Pacific Island leaders upbeat after Bush talks
By Curtis Lum
Advertiser Staff Writer
Leaders of 13 Pacific Island governments had a rare meeting with the president of the United States Thursday, and while George W. Bush made no promises of aid, the leaders said they were encouraged by his interest in their island issues.
The delegates concluded the two-day 7th Pacific Islands Conference of Leaders yesterday at the East-West Center.
The highlight was a private one-hour meeting with Bush during his 12-hour stopover in Honolulu. Prince 'Ulukalala Lavaka Ata, prime minister of Tonga and conference chairman, characterized Bush as "very warm and very helpful" and said the meeting strengthened relationships with the United States.
The leaders discussed security and struggles against terrorism. They also talked about the environment, coral reefs, economic security and education for Pacific Islanders.
While Bush made no specific promises, he instructed his staff, including National Security Adviser Condoleezza Rice, who attended the meeting, to look into the leaders' concerns.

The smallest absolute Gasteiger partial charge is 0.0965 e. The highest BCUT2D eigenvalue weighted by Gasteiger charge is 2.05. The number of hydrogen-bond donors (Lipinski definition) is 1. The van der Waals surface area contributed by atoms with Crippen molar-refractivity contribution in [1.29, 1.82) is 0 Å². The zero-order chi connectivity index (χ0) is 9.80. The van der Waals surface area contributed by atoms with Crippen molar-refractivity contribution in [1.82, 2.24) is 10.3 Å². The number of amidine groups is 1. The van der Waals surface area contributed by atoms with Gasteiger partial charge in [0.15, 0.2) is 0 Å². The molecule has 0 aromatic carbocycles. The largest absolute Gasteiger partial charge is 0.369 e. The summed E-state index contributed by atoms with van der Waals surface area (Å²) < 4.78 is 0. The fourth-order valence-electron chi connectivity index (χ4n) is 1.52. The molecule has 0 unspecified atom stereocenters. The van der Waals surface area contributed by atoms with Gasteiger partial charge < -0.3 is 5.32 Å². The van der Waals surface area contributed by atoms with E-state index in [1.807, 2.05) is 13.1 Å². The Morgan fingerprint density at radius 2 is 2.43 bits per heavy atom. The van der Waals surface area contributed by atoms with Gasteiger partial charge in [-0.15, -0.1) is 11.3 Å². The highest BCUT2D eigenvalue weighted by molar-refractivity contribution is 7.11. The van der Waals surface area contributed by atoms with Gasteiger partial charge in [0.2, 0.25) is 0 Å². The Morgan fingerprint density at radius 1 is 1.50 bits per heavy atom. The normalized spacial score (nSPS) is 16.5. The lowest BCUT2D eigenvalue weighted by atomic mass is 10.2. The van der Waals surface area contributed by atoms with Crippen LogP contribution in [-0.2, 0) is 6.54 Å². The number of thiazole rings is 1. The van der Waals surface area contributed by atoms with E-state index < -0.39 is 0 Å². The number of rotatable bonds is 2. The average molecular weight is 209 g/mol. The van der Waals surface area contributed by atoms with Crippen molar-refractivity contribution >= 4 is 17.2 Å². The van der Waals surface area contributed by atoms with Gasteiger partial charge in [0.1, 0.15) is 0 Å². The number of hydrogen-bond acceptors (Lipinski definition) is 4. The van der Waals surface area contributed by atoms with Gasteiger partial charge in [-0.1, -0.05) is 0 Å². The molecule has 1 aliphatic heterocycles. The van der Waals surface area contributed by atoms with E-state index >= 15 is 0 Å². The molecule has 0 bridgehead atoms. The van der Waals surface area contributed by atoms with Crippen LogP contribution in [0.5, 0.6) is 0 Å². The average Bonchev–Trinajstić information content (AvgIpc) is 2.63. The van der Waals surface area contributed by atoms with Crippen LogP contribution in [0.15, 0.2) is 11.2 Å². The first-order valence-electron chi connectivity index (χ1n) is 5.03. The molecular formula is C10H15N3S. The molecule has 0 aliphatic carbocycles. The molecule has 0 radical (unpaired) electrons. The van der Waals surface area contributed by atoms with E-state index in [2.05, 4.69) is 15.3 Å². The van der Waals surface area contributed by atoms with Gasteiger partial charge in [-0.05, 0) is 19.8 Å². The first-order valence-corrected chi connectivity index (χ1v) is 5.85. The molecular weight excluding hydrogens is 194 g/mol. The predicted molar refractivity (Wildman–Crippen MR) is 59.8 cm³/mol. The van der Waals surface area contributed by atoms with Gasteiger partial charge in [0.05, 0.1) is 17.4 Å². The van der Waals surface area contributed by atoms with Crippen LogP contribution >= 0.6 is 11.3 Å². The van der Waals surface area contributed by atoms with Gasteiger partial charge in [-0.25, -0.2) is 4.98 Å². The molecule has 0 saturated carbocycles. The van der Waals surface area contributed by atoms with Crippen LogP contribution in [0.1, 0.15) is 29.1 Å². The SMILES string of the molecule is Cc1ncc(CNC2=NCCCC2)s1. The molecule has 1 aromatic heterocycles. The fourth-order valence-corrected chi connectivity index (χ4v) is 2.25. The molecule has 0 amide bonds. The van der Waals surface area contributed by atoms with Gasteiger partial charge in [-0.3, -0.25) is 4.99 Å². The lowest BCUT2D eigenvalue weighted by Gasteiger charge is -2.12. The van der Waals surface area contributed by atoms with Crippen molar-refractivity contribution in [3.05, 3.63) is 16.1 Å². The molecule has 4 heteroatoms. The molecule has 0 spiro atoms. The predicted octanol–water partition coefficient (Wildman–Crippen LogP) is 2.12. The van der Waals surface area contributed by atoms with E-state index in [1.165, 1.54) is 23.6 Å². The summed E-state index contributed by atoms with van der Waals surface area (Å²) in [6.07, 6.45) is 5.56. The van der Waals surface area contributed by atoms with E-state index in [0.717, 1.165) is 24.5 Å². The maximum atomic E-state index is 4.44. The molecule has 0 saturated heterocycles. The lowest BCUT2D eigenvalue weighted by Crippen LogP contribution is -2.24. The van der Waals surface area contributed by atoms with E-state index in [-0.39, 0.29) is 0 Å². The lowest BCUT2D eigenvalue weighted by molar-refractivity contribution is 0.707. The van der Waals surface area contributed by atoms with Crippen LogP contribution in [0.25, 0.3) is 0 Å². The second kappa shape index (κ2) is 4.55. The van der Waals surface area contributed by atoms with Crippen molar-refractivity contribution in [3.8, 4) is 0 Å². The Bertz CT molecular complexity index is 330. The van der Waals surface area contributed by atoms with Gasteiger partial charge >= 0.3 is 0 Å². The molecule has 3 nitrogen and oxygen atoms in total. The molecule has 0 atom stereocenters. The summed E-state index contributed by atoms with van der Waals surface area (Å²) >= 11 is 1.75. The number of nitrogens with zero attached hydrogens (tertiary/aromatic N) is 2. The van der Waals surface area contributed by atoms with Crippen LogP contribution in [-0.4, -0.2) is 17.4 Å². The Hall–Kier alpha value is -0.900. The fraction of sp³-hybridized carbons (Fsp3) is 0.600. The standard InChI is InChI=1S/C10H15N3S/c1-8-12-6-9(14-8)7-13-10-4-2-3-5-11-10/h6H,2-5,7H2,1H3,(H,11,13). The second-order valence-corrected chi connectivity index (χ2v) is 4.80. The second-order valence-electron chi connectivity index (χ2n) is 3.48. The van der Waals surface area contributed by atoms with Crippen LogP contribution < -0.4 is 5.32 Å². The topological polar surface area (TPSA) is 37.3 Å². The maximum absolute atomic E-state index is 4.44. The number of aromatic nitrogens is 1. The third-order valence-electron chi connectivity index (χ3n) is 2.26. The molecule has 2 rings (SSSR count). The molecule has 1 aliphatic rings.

Bush assured them the United States would share any intelligence regarding threats to the island region.
The leaders will meet again before 2006 in hopes of strengthening their ties. The prince said such meetings allow them to address disagreements that arise among the nations.
"There are big islands and there are small islands, and there are bound to be differences," Ata said. "The way that we perceive things in the south of the Pacific may not be the same as that of the northern Pacific countries. That's part of the process. You have to agree on what we can do to help each other."
Sitiveni Halapua, director of East-West Center's Pacific Islands Development Program, added that the countries' problems represent a "new level of maturity," because many have been free from "colonial masters" for only 30 to 40 years.
"Now we have Pacific Islanders reasserting themselves and dealing with the differences and the difficulties they did not have before, because it was something handed over by the colonial administrations," Halapua said. "Maturity means more differences coming out. Now we have Pacific Island political leaders, private entrepreneurs, educators debating the differences and trying to move forward."
Reach Curtis Lum at 525-8025 or firstname.lastname@example.org.